Hitachi Deskstar 7K3000 2TB Hard Drive

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These recordings were made with a high resolution, lab quality, digital recording system inside SPCR's own 11 dBA ambient anechoic chamber, then converted to LAME 128kbps encoded MP3s. We've listened long and hard to ensure there is no audible degradation from the original WAV files to these MP3s. They represent a quick snapshot of what we heard during the review.

These recordings are intended to give you an idea of how the product sounds in actual use — one meter is a reasonable typical distance between a computer or computer component and your ear. The recording contains stretches of ambient noise that you can use to judge the relative loudness of the subject. Be aware that very quiet subjects may not be audible — if we couldn't hear it from one meter, chances are we couldn't record it either!

The recordings start with 5 to 10 seconds of ambient noise, then 10 second segments of the drive in the following states: idle, seek with AAM enabled (if applicable), and seek with AAM disabled.

Desktop 5,400~5,900 RPM Hard Drive Comparatives:

Desktop 7,200 RPM Hard Drive Comparatives:


Despite being an older model without the latest advances in areal density, the Hitachi Deskstar 7K3000 2TB hard drive still managed to tie the Seagate Barracuda 3TB for the top 7200 RPM spot in our real world benchmark suite, making it excellent choice for a high capacity, operating system drive (the Barracuda is faster over its entire span though). Its airborne acoustics are middling, but acceptable given the drive's speed. Its level of vibration on the otherhand is atrocious, like something out of another era. On the bright side it does operate with surprising energy efficiency, being more frugal than any previously tested 2TB+ 7200 RPM variant.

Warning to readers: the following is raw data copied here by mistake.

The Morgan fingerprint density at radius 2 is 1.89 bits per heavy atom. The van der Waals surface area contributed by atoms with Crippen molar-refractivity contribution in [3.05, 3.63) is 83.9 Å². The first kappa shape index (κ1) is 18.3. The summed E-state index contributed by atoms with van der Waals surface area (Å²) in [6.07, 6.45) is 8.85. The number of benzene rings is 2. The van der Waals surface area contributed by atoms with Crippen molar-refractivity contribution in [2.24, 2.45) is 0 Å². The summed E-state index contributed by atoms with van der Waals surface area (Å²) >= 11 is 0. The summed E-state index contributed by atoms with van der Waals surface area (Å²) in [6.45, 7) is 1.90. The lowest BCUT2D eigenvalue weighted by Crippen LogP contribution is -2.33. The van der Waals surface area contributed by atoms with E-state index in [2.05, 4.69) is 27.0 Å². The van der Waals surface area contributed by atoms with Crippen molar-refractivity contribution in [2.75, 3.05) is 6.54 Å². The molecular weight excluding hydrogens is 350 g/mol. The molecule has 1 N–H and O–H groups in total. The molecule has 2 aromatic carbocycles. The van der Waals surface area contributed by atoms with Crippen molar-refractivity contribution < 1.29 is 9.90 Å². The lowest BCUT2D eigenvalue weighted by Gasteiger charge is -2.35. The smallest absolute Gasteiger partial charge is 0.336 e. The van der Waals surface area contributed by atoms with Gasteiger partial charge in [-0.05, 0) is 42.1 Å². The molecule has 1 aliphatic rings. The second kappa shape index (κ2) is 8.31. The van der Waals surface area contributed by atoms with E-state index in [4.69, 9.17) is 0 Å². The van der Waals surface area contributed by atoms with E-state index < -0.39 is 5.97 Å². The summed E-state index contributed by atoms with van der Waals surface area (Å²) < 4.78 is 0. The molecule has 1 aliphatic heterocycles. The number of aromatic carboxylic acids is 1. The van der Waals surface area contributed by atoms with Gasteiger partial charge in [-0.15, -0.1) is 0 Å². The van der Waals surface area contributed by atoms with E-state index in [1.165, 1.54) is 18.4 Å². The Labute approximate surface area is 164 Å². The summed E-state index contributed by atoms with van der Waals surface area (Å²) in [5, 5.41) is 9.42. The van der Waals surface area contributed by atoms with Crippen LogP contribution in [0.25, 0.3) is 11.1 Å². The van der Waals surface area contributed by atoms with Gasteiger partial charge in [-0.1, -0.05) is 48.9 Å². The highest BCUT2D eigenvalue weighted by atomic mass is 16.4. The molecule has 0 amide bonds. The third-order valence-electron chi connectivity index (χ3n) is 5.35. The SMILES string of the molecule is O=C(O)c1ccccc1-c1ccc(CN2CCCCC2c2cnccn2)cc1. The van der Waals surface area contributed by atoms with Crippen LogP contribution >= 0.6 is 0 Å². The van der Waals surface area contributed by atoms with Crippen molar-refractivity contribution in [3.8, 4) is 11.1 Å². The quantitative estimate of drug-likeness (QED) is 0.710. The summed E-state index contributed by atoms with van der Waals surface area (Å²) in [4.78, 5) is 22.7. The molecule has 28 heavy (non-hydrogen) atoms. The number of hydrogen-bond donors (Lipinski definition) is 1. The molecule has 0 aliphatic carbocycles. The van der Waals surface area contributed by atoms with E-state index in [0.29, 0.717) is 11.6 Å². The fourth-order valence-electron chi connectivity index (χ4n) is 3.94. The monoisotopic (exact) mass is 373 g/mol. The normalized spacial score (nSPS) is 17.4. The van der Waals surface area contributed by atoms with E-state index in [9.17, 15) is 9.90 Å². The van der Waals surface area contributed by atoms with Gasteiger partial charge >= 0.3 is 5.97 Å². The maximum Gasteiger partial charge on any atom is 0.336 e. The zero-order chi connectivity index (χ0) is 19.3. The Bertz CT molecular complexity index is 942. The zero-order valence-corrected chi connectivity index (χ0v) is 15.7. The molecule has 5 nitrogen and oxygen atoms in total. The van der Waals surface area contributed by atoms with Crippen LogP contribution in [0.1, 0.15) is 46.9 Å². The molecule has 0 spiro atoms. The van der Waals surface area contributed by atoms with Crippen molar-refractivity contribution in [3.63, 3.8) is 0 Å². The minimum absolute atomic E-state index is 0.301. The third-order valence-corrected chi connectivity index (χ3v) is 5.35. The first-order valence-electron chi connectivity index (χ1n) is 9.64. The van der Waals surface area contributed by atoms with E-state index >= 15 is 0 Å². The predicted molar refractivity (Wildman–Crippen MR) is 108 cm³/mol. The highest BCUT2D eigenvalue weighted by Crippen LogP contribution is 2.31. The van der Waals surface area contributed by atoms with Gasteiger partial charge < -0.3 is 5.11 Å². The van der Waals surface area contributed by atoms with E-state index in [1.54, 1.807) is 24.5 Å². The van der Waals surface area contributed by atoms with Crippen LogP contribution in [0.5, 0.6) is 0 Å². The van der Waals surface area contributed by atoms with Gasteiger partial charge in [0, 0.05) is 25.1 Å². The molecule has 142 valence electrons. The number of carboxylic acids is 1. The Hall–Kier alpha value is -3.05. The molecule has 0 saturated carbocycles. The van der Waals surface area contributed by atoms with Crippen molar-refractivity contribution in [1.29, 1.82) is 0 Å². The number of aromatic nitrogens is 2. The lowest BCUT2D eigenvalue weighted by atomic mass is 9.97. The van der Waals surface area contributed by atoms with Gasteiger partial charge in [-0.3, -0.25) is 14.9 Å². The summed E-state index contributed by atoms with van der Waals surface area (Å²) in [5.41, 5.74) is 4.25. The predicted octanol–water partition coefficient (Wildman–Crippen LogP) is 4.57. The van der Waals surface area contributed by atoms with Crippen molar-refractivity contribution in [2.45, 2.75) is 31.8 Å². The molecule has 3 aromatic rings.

Given the 2TB version's properties we'd describe the 7K3000 as ideal for an industrial/workplace environment rather than personal use. However, vibration is the only serious issue we have when it comes to the typical end-user— if you're at all noise-conscious, it's enough to rule it out altogether. The only exception is if you plan on pairing it with a suspension system to decouple the drive from the rest of the case, either homemade or using a product like the HDD Vibration Killer. Neutralizing this one problem leaves you with a very big, fast drive, that would likely be drowned out by the fans of most systems, even those built to be on the quiet side.

The only other current obstacle for the 7K3000 is price. Our sample was acquired through retail channels on special for significantly less than its current available pricing which is in the US$170~$180 range. Unfortunately, or fortunately, depending on how you look at it, the Barracuda 3TB can be had at the US$200 mark at some e-tailers. It's hard to argue with an extra 1TB of capacity, lower noise and vibration, all for just US$20 more. The discrepancy is probably a temporary phenomenon though, stemming from the continued price volatility of hard drives following the flooding in Thailand. When the market eventually settles down we expect its price to be more reasonable compared to the competition.

Many thanks to Hitachi for the Deskstar 7K3000 2TB sample.

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SPCR Articles of Related Interest:

Tiché PC HDD Vibration Killer
Seagate Barracuda 3TB: 1TB Platter Behemoth
WD Scorpio Black 750GB & Scorpio Blue 1TB
Hitachi Deskstar 5K3000 2TB 5940RPM Hard Drive
Icy Dock MB973SP-B SATA Backplane Module
HP Proliant MicroServer

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